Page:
If the following pop-up window appears

    Ensure the “Private networks, such as my home or work network” checkbox is checked, and click Allow Access.

     

  20. Click Window (to the left of Help on the far right of the line below this window’s blue title Java – Eclipse SDK), hover over Open Perspective in the pull-down menu and then click Other… in the next pull-down menu.

    The Open Perspective pop-up window will appear.

     

  21. Double-click PyDev (third from the bottom)The blue label on the Eclipse window will change to PyDev – Eclipse, the Package Explorer in the upper-left tab will change to PyDev Package Explorer, and a PyDev icon will appear to the right of the Java icon.

     

  22. Right-click the Java icon to the left of the PyDev icon and select close

    The Eclipse workbench will now have only the PyDev icon here and will look like

     

  23. Locate the workspace folder created in step 3 (see C:\Users\yourname\workspace) and download the courselib.zip file into this workspace and unzip it there, producing the courselib folder; it should should contain a bunch of Python module files (ending in .py). From time to time you will be asked to put other course-specific Python module files into this courselib folder; these modules will be usable in all Python projects in Eclipse.
  24. Inform Eclipse to use the courselib folder in all Python projects.
    • Select Window | Preferences.
    • Disclose PyDev by clicking the + in front of PyDev or double-clicking PyDev (after the +); the + changes to a .
    • Disclose Interpreters by clicking the + in front of Interpreters or double-clicking Interpreters (after the +); the + changes to a .
    • Select Python – Interpreter.
    • Click the Libraries tab (leftmost, above the bottom pane)
    • Click the New Folder button (topmost, right of the bottom pane)
    • Browse to the courselib folder (added above) in the Browse for Folder pop-up window (C:\Users\yourname\workspace\courselib).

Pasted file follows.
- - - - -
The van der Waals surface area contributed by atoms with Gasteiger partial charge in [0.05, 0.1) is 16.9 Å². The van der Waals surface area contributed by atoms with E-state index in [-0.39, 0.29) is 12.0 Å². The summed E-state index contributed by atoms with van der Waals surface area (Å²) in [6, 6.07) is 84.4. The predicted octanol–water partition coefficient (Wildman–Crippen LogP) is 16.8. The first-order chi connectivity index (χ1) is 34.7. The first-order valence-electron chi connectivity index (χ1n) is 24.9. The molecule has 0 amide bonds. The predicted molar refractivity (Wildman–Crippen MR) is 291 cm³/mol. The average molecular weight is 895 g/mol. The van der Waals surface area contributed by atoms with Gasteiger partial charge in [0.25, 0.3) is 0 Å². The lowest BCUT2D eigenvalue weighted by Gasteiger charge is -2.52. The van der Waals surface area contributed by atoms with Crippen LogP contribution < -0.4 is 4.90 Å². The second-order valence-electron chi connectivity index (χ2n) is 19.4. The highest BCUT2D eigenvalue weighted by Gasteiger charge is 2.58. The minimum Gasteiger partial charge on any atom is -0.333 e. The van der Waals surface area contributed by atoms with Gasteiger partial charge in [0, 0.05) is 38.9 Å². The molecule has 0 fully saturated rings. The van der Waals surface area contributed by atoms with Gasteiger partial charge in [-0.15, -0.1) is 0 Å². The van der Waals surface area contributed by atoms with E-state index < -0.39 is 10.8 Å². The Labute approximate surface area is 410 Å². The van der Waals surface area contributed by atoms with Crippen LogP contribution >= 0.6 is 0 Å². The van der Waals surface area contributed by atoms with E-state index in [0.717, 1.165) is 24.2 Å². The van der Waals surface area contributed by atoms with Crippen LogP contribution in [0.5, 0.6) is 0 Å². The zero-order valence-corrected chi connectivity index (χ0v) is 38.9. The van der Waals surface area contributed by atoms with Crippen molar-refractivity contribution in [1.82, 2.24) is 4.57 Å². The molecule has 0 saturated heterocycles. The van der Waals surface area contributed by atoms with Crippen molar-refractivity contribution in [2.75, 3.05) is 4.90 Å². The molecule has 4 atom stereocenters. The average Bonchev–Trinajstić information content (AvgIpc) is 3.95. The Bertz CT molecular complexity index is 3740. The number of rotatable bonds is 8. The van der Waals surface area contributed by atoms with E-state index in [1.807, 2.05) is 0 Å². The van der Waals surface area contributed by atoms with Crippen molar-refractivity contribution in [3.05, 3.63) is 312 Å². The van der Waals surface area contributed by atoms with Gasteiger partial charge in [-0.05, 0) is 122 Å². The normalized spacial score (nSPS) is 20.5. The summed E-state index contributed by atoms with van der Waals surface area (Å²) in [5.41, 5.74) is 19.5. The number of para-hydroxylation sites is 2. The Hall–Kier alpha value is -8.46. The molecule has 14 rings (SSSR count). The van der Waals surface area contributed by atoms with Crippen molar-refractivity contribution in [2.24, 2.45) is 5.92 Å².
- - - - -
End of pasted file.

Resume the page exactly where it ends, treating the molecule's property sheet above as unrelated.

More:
• Click the courselib folder selected, and then click OK
    • Click Apply (you will see some progress bars)
      The <b<preferences< b=””> pop-up window should now appear as

      Notice a fifth entry (ending in courselib appears at the bottom of the bottom pane named System PYTHONPATH

      </b<preferences<>

    • Cick OK
  25. Terminate (click X on) the Eclipse window.

Eclipse is now installed for Python.


 

Import a web project to Eclipse

To make you feel easy to work around building your web project. I put my project in the sever as a war package. What you have to do is download this package and save it in your local folder (you have to remember where you stored) The package can be found in the following link:

MyWeb War

https://drive.google.com/open?id=0B1CnZXqaISXmLWpFc2Y4eFpQVXc

After you stored the package into your local folder, we can follow the steps below to import the web project into your eclipse.

  1. File–>Import ….
    FileImport
  2. Select–>Web–>WAR file
    SelectWar
  3. Choose the package file you stored in your local folder for WAR file, fill a web project name (MyWebExample as what I used)
    WARImport
  4. We don’t have any extra lib used in our project, so leave it as an empty
    leaveItAsEmpty
  5. Finish everything, then we have a new web project, using all the existing my code
    finish

You are free to change anything in the project to play and learn HTML 5 and web.xml and servlets, or run this project on your personal Tomcat Server.

 

 

Deploy Java Web Apps to Azure using Eclipse

Refer to the article written by Senior Program Manger, Cloud and Enterprise

https://azure.microsoft.com/en-us/blog/deploy-java-web-apps-to-azure-using-eclipse/

Today at EclipseCon 2016 Microsoft announced it joined the Eclipse foundation. This is an important next step for Microsoft to continue a meaningful conversation with the Java community, and especially the people who make tools based on Eclipse.

One of the first accomplishments as a new member of the foundation is the latest update to our Azure Toolkit for Eclipse. We’ve added Azure Web App support for Java applications and a few other enhancements based on feedback from the community.

Java Web Apps are fully managed so you can focus on building, deploying and scaling enterprise-grade apps in seconds.  Java Web apps run on either Tomcat or Jetty by default, but can be configured for other app servers as well. Here’s a tutorial on getting started with Java Web Apps.

Deploying to a Java Web App from Eclipse

You now have an option to deploy to a Java Web app running Tomcat or Jetty directly from Eclipse and unlike the more traditional Cloud Service deployments, the deployment takes seconds, not minutes. This is especially great when you want to deploy your Java code to a fully managed, scalable platform on  Azure with minimal configuration hassle.

Here’s an example showing deployment to a Java Web App using a JDK and web container provided by Azure.

In Eclipse, select the project you want to deploy to Azure and right-click to bring up the context menu.

In the context menu, select Azure, then click Publish to Azure Web App.

Next, you will be presented with options to choose: a name for the App Service, location, pricing tier and instance size.  Once those options are set, you can deploy your app. A few seconds later, your app is published, as shown here: